A lot of parties that are divorcing are very concerned about dividing up their personal property. They are concerned about who will take which items from their marital home upon divorce, including, but not limited to: furniture, fixtures, electronics, vehicles, clothing, handbags, jewelry, luggage, kitchen items, appliances, Blu-Ray/DVD’s, and the like. A person going through a divorce often asks me when the right time is to divide these belongings and how they should be allocated amongst the parties.
I, along with many other divorce attorneys with whom I have had cases with, usually tell the clients to figure out how to divide these items amongst themselves. The bottom line is that the parties can fight all day over who will get which item of personal property, but for the most part, it is not cost effective to fight over these items. In theory, you could spend much more than the purchase price of a flat screen TV fighting over a flat screen TV if both you and your spouse are each paying an attorney to fight over it. Cost-effectiveness is one of the reasons why parties are encouraged to work out personal property issues on their own.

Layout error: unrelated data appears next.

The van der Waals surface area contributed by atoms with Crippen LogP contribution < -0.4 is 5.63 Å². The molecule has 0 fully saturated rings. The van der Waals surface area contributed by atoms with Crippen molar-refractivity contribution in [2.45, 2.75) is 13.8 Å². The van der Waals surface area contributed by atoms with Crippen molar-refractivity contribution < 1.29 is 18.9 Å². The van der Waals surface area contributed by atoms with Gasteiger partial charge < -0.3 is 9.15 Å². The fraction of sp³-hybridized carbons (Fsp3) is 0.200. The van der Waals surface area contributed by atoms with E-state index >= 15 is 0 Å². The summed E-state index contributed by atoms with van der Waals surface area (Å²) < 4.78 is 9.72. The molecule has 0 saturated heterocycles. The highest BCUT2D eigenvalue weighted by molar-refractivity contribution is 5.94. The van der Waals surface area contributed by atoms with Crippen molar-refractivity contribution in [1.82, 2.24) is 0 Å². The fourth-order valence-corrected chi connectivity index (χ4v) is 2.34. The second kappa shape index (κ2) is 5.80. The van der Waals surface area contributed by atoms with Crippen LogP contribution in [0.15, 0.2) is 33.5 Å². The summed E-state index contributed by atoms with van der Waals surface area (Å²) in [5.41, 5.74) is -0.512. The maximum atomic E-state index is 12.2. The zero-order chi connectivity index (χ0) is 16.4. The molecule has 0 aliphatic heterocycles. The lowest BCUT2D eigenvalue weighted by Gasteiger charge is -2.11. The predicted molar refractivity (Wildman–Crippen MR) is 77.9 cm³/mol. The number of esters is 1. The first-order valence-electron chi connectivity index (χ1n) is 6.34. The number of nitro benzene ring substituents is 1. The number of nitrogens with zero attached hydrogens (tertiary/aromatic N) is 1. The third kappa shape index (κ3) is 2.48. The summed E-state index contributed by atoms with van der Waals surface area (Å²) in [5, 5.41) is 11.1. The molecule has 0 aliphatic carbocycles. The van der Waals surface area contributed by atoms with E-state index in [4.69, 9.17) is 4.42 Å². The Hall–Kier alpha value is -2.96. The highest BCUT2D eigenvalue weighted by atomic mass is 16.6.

The other reason that parties are often encouraged to work out personal property division issues on their own is due to how most courts will deal with disputed personal property. If parties are arguing about who is going to obtain what from their home and cannot come to a resolution, Judges become agitated. Most Judges, in my experiences, will recommend a garage sale is held and that all personal property for which there is a dispute, is sold, down to the last sock, and that the proceeds are divided equally. This also goes for pets, in most cases, in Illinois, as they are treated as personal property and not as “children” over whom you can obtain custody.
The bottom line is that no matter how much you and your spouse disagree, it really is not worth the wasted time or effort to divide personal property. If the property is worth significant value, is a family heirloom or non-marital property, exceptions can be made, but for the most part, parties should divide their personal property on their own without involving their respective attorneys.